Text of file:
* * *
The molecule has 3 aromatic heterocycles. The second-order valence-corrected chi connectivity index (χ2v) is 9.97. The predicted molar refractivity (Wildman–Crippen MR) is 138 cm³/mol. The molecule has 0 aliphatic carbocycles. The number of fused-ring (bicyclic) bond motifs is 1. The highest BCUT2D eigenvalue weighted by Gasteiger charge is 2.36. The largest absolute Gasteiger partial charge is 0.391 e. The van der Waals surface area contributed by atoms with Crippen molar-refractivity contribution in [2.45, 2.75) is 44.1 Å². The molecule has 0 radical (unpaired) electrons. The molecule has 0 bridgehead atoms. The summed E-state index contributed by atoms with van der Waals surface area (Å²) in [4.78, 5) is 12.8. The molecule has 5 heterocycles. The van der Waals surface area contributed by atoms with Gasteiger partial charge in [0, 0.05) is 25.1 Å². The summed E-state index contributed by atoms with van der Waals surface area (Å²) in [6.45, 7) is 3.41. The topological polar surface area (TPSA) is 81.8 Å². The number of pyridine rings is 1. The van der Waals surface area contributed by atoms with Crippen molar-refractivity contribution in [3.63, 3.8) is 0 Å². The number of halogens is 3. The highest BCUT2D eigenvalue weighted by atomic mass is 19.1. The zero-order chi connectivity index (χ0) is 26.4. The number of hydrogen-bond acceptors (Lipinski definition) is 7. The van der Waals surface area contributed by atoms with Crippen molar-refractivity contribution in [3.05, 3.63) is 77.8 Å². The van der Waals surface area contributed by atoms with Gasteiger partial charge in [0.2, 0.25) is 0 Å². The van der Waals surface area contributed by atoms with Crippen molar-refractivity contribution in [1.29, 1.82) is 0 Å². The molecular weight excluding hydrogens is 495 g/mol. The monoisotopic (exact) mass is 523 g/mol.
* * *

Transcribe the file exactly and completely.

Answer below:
The molecule has 3 aromatic heterocycles. The second-order valence-corrected chi connectivity index (χ2v) is 9.97. The predicted molar refractivity (Wildman–Crippen MR) is 138 cm³/mol. The molecule has 0 aliphatic carbocycles. The number of fused-ring (bicyclic) bond motifs is 1. The highest BCUT2D eigenvalue weighted by Gasteiger charge is 2.36. The largest absolute Gasteiger partial charge is 0.391 e. The van der Waals surface area contributed by atoms with Crippen molar-refractivity contribution in [2.45, 2.75) is 44.1 Å². The molecule has 0 radical (unpaired) electrons. The molecule has 0 bridgehead atoms. The summed E-state index contributed by atoms with van der Waals surface area (Å²) in [4.78, 5) is 12.8. The molecule has 5 heterocycles. The van der Waals surface area contributed by atoms with Gasteiger partial charge in [0, 0.05) is 25.1 Å². The summed E-state index contributed by atoms with van der Waals surface area (Å²) in [6.45, 7) is 3.41. The topological polar surface area (TPSA) is 81.8 Å². The number of pyridine rings is 1. The van der Waals surface area contributed by atoms with Crippen molar-refractivity contribution in [3.63, 3.8) is 0 Å². The number of halogens is 3. The highest BCUT2D eigenvalue weighted by atomic mass is 19.1. The zero-order chi connectivity index (χ0) is 26.4. The number of hydrogen-bond acceptors (Lipinski definition) is 7. The van der Waals surface area contributed by atoms with Crippen molar-refractivity contribution in [3.05, 3.63) is 77.8 Å². The van der Waals surface area contributed by atoms with Gasteiger partial charge in [0.2, 0.25) is 0 Å². The van der Waals surface area contributed by atoms with Crippen molar-refractivity contribution in [1.29, 1.82) is 0 Å². The molecular weight excluding hydrogens is 495 g/mol. The monoisotopic (exact) mass is 523 g/mol.